Twenty years later, geneticists see profound influence of Human Genome Project on animal medicine
Rebecca Bellone, PhD, became a geneticist to understand the causes of Appaloosa spotting coat patterns in horses.
Her work helped identify links between spotting and congenital stationary night blindness, which is caused by abnormal signaling from cells in the retina. Dr. Bellone, who is director of the veterinary genetics laboratory at the University of California-Davis and professor of population health and reproduction, attributes part of her team’s success in identifying the genetic cause of the disease to access to the horse reference genome.
The horse was among the first animals with full genome sequences after the first human genome was published. That let Dr. Bellone and her team compare genes between humans and horses.
The team found that a gene, known as TRPM1, for calcium ion channel function was downregulated in Appaloosa horses with night blindness.
“That work led scientists looking at human night blindness to start to look at that gene as a cause for night blindness in humans,” she said. “It turns out that gene has more mutations causing human night blindness than any of the other genes that they had previously discovered.”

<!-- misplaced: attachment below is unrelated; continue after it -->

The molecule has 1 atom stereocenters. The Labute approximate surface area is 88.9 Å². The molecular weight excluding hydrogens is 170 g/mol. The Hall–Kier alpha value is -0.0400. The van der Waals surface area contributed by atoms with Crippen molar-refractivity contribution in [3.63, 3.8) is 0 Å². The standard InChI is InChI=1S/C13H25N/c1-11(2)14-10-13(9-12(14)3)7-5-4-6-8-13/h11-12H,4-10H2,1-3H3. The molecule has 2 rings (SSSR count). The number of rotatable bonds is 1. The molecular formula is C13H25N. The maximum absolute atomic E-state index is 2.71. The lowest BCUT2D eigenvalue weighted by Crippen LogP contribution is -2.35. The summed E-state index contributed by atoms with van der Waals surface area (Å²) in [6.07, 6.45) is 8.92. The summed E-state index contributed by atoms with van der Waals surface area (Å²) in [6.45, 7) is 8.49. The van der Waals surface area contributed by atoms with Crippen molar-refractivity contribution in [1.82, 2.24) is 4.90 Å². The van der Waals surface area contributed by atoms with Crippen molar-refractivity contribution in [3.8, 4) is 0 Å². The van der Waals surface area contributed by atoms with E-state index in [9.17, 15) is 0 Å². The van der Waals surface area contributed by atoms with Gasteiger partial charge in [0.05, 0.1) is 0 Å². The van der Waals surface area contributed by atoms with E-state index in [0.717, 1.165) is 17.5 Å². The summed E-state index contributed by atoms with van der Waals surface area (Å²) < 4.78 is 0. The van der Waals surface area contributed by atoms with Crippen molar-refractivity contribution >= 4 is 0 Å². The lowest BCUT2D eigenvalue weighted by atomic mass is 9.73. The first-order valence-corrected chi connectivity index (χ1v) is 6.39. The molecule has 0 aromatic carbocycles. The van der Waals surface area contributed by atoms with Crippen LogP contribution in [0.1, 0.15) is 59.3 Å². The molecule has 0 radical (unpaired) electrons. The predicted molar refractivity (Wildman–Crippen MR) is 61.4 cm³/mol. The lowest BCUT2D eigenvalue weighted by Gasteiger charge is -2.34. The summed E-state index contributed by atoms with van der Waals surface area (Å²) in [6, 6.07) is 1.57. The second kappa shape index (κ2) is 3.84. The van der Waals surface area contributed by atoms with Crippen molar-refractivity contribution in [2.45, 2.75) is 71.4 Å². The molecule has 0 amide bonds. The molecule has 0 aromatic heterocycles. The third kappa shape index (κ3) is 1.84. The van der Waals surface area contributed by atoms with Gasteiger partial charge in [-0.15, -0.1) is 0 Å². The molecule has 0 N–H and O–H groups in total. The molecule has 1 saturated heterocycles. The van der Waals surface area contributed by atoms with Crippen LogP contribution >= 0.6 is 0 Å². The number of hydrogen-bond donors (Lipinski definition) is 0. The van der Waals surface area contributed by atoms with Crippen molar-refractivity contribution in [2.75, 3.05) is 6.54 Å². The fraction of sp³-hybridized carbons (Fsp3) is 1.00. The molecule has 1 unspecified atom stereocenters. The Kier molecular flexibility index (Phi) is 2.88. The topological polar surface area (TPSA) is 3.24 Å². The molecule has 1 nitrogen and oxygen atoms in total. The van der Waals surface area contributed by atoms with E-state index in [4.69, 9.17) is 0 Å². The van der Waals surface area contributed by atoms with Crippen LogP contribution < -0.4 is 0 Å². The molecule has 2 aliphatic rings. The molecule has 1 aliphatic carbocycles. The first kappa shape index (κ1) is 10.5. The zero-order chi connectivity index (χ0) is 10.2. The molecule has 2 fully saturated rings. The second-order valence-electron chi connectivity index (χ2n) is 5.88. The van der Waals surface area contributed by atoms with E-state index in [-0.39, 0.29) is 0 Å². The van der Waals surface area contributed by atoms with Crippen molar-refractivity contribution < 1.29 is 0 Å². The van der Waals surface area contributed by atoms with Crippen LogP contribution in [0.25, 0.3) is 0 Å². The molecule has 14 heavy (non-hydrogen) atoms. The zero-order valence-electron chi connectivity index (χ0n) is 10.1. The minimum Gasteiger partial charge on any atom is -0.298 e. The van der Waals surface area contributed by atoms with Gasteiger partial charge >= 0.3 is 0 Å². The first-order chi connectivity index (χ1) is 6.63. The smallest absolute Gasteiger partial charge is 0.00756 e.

Dr. Bellone said the publication of a human genome 20 years ago transformed the scientific community’s ability to identify genetic causes of diseases and animal traits as well as enabled genetic testing for animal breeding and disease management. Access to a published human genome led to work on animal genomes for comparative genomics, which helped demonstrate the roles of genetic sequences across species and advance human and veterinary medicine, she said.
“Veterinary medicine really benefited from the push for comparative genomics because then there was a push to sequence the genomes of other species like dogs and horses,” Dr. Bellone said. “Having those genomes and making comparisons to humans has really accelerated the rate at which we can make discoveries to find causes for genetic diseases, and that has enabled diagnostic testing for genetic diseases across species.”